Amplification-based nucleic acid detection is widely employed in food safety, medical diagnosis and environment monitoring. However, conventional nucleic acid analysis has to be carried out in laboratories because of requiring expensive instruments and trained personnel. If people could do nucleic acid detection at home by themselves, the application of nucleic acid detection would be greatly accelerated. We herein reported a polypropylene (PP) bag-based method for convenient detection of nucleic acids in the oil-sealed space. The PP bag has three chambers which are responsible for lysis, washing and amplification/detection, respectively. After adding sample, nucleic acids are adsorbed on magnetic particles (MPs) and moved into these three chambers successively through immiscible oil channel by an external magnet. Combined with isothermal amplification, the PP bag can be incubated in a water bath or milk warmer and acted as a reaction tube. With highly specific CRISPR technology, Salmonella typhimurium (St) and SARS-CoV-2 can be visually detected in these PP bags within 1 h, indicating its potential household application. To further improve the reliability of nucleic acid testing at home, a logic decision method is introduced by detecting both target and endogenous reference gene. Positive/negative/invalid detection result can be obtained by chronologically adding the CRISPR reagents of target and endogenous reference gene. We anticipate that this PP bag can provide a novel toolkit for nucleic acid detection in people's daily life.


Subject(s)
COVID-19 Nucleic Acid Testing/methods , COVID-19/diagnosis , COVID-19/virology , CRISPR-Cas Systems , Molecular Diagnostic Techniques/methods , Nucleic Acid Amplification Techniques/methods , SARS-CoV-2/genetics , SARS-CoV-2/isolation & purification , Biosensing Techniques/instrumentation , Biosensing Techniques/methods , COVID-19 Nucleic Acid Testing/instrumentation , DNA, Bacterial/genetics , DNA, Bacterial/isolation & purification , Food Microbiology , Humans , Magnetics , Molecular Diagnostic Techniques/instrumentation , Nucleic Acid Amplification Techniques/instrumentation , Polypropylenes , RNA, Viral/genetics , RNA, Viral/isolation & purification , Salmonella typhimurium/genetics , Salmonella typhimurium/isolation & purification , Self-Testing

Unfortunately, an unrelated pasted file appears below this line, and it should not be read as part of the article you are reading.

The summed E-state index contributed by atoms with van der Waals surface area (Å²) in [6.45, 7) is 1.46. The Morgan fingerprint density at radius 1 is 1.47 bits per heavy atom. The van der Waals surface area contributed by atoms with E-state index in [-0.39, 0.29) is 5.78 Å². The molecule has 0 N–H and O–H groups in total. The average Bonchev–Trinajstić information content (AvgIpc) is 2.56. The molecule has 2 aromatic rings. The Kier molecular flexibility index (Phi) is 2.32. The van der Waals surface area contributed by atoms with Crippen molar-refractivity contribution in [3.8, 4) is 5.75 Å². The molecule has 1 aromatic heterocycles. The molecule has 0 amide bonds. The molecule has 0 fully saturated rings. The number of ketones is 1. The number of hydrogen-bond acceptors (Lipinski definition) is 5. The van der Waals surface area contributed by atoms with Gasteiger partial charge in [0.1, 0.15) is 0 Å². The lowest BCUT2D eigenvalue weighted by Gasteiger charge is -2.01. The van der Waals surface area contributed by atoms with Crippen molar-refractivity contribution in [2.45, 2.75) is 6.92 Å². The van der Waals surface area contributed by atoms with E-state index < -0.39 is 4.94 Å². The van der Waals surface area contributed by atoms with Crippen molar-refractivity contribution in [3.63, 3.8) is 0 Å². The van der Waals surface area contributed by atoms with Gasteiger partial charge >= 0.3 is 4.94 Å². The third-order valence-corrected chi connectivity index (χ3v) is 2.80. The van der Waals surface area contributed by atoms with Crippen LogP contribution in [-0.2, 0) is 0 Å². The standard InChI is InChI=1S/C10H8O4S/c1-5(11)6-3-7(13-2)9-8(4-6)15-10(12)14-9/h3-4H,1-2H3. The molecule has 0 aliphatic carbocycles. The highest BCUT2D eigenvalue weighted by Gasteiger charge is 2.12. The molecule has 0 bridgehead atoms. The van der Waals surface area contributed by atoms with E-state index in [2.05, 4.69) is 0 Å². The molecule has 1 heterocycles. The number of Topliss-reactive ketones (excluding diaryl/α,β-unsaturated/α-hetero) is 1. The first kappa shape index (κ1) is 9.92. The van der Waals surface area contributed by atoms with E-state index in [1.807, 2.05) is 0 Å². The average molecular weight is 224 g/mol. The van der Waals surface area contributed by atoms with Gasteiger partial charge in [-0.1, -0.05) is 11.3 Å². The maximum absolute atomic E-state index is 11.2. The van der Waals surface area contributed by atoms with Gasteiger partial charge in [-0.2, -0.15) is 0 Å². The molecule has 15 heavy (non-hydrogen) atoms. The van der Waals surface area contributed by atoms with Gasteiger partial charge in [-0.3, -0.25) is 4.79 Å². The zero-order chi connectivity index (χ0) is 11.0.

17.
Public Health Nutr ; 23(17): 3250-3255, 2020 12.
Article in English | MEDLINE | ID: covidwho-949637

ABSTRACT

OBJECTIVE: The current pandemic restarts a debate on permanently banning wildlife consumption in an effort to prevent further public health threats. In this commentary, we offer two ideas to enhance the discussion on foodborne zoonotic diseases in food systems. DESIGN: First, we focus on the probable consequences that the loss of access to wildlife could cause to the status of food and nutrition security of many people in developing countries that rely on bushmeat to subsist. Second, we argue that all animal-based food systems, especially the ones based on intensive husbandry, present food safety threats. CONCLUSION: To ban the access to bushmeat without a rational analysis of all human meat production and consumption in the global animal-based food system will not help us to prevent future outbreaks.


Subject(s)
Animals, Wild/virology , COVID-19/virology , Food Safety , Meat/virology , SARS-CoV-2/isolation & purification , Animals , COVID-19/transmission , Developing Countries , Diet , Food Insecurity , Food Microbiology , Food Supply , Humans , Pandemics , Public Health , Viral Zoonoses/virology
18.
Anal Chem ; 92(19): 13396-13404, 2020 10 06.
Article in English | MEDLINE | ID: covidwho-933642

ABSTRACT